A short diversion, before I get excited about another book – this blog comes with a tip of the hat to my friend Atrayee. Back when we were teenagers, we were (as teenagers should be) enthused about changing the world. We were twin captains of the school debate team, organisers of the film club – and I couldn’t have started our school’s GSA without her support (and support from my other friends, who are all awesome). One of the restrictions put on the GSA, amid the general controversy its existence caused, was that we couldn’t have any students under the age of sixteen, so as not to corrupt their minds. What certain teachers didn’t count on was the fact that Atrayee and I also organised the book club for younger students. They may have been barred from the GSA but, week after week, we read feminist, LGBT-positive books, and tried to foster discussion of identity, bigotry, equality and social justice.
Ah, youth. Anyway – one of the books Atrayee recommended was Anchee Min’s 1994 memoir Red Azalea - and I can’t thank her enough for it.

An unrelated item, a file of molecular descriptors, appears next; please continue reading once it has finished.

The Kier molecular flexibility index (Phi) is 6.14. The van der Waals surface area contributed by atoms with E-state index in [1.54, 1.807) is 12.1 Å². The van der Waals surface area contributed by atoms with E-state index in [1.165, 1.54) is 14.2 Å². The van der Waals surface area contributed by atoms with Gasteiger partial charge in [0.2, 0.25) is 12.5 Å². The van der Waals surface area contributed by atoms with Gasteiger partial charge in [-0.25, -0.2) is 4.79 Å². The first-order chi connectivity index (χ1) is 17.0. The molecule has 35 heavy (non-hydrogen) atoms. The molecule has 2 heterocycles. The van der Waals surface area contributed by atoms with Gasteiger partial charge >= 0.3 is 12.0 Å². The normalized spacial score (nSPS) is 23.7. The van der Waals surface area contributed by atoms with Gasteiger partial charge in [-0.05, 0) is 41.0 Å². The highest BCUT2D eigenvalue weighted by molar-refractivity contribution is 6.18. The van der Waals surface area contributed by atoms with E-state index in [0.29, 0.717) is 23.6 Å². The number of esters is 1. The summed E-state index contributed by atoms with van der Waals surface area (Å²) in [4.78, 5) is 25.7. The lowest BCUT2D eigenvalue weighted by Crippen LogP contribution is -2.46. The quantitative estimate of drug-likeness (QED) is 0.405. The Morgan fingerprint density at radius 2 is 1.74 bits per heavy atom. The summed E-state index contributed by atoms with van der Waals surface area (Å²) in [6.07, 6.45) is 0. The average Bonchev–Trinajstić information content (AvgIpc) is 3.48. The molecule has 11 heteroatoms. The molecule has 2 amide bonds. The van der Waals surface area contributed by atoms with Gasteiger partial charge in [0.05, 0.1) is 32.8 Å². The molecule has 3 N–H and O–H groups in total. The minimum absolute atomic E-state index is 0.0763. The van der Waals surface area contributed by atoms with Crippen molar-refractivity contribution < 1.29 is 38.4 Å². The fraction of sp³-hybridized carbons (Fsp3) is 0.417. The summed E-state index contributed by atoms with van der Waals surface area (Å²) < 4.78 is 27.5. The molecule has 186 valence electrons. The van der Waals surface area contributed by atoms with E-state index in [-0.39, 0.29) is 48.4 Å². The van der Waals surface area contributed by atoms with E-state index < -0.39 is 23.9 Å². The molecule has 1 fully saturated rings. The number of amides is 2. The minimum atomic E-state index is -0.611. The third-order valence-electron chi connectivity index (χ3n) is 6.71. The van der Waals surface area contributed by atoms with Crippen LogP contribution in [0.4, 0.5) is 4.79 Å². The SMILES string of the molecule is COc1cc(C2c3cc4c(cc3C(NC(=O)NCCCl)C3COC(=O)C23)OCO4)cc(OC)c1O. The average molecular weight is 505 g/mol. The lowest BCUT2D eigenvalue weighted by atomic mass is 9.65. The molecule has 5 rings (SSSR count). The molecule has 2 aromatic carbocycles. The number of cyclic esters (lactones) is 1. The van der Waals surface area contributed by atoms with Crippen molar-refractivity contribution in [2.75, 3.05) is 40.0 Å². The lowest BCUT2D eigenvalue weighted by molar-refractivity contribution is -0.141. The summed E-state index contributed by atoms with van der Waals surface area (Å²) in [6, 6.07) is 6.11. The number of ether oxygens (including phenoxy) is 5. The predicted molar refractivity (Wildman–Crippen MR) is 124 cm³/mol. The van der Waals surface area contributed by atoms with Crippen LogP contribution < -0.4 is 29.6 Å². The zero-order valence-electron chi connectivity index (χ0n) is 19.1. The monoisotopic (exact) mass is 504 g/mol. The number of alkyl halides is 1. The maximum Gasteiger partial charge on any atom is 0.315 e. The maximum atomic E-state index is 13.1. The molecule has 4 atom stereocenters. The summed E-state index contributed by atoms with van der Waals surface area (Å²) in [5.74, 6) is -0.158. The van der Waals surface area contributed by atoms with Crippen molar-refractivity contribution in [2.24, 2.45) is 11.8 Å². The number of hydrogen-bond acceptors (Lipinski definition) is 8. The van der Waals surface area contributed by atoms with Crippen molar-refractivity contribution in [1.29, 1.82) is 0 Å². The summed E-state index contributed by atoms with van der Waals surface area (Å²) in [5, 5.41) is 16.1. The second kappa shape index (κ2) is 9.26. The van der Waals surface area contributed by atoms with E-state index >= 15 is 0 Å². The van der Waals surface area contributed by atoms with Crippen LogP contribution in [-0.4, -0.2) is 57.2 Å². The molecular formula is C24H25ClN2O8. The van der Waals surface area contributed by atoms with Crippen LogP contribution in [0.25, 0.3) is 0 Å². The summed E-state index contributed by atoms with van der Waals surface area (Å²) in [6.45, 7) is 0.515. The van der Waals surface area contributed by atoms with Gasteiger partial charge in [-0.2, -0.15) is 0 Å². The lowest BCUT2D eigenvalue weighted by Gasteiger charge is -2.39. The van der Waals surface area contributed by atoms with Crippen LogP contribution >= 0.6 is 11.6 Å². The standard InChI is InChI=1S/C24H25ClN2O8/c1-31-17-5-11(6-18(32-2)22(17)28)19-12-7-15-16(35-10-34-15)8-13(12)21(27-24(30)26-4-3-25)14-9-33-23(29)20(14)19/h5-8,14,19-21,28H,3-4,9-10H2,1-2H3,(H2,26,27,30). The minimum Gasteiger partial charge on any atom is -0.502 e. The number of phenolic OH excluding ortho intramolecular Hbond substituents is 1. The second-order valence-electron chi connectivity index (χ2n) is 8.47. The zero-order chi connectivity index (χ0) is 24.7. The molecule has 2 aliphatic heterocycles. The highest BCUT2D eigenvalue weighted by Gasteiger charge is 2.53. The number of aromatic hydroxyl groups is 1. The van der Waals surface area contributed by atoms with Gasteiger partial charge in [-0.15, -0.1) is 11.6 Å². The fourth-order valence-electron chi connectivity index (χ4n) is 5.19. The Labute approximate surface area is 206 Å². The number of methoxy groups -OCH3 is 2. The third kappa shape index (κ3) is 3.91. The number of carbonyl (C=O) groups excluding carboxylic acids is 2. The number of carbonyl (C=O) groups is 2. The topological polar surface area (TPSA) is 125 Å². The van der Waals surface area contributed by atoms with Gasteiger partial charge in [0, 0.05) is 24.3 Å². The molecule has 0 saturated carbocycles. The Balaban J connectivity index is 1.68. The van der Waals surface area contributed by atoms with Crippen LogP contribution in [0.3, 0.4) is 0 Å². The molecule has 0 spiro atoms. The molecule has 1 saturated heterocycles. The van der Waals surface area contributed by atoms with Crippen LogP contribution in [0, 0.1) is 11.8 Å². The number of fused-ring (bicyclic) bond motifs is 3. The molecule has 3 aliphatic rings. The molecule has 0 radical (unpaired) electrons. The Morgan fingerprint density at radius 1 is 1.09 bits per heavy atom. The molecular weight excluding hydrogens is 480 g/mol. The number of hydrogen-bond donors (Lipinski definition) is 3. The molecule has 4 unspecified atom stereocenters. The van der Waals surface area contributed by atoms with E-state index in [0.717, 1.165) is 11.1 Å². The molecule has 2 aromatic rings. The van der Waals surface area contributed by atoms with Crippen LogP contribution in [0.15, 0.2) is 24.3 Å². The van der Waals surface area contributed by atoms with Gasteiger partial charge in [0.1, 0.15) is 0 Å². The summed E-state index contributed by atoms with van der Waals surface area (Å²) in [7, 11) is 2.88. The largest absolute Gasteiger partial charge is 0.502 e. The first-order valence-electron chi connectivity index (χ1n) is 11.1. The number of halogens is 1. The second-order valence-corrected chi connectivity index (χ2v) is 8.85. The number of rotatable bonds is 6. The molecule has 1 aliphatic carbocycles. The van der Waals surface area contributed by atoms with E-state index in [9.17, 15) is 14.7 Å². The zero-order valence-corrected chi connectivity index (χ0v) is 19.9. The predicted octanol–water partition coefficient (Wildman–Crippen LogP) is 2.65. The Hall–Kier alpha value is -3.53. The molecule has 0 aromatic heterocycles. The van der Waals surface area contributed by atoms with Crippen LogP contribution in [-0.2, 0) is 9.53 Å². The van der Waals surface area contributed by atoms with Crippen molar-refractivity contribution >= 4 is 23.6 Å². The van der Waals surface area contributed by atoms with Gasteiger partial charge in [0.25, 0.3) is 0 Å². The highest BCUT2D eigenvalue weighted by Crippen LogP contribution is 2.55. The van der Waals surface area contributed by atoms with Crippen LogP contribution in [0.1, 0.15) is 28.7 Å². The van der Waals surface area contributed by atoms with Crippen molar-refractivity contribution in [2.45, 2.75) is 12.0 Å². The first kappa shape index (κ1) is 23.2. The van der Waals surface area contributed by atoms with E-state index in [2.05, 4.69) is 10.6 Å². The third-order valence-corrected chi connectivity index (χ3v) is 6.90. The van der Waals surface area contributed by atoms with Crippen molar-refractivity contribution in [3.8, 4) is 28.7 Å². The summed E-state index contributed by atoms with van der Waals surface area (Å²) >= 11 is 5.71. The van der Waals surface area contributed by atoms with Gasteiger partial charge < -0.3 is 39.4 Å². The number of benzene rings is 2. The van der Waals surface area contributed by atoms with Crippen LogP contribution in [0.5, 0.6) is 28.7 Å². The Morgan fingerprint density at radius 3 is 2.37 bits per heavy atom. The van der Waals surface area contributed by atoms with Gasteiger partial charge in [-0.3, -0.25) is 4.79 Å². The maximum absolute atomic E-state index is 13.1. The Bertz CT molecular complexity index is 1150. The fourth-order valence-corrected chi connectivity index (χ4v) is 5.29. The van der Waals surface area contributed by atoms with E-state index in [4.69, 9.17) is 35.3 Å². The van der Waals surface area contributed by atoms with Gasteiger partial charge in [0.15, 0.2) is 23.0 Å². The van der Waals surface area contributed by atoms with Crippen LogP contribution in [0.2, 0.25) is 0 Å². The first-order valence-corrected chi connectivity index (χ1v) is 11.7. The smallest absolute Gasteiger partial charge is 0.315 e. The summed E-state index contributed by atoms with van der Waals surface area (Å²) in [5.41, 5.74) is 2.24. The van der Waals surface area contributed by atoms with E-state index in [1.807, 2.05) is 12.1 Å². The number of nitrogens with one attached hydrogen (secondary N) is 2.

There were plenty of works of Chinese history, literature and memoir in my family bookshelves – our time in Hong Kong had left my father fascinated – but very few of them were by women. And now here was a brutal, brilliant book, exploring the absurdities and wonders of life during the Cultural Revolution through a bisexual lens. Obviously, it was impossible to resist.
Written after her emigration to the US, Min’s use of English is poetic, intensely musical in its spareness. Without exaggeration or melodrama she captures perfectly the idealism of youth, and the horror of its betrayal. For all the extremism of Mao’s regime, there’s something wonderfully still and quiet about her framing – and erotic, also.
“Closing her eyes she moved my hands to her cheeks. Slowly opening her eyes, she stared at me. Lips slightly parted. I could not bear it, the way she looked at me, like water penetrating rocks. Passion overflowed in her eyes. I made an effort to look away, staring at the ceiling of the net. I heard Lu’s cough. She was sitting three feet away at the table, concentrating on Mao. She turned a page. Under the blankets, Yan’s arms were around my neck. She held me closer. Her breasts pressed against my shoulder. She turned me towards her. She untied one of her braids, then moved my hands up to untie the other. I smoothed her loosened hair with my fingers.”
Good for: Anyone trying to find a new direction, or negotiate the path between hope and cynicism. People grieving a broken heart.
Bad for: Those who read only the wordy and deliberately weighty.
Goes with: A clear early morning, sitting alone with a cup of tea and a sense of contemplation. Regret.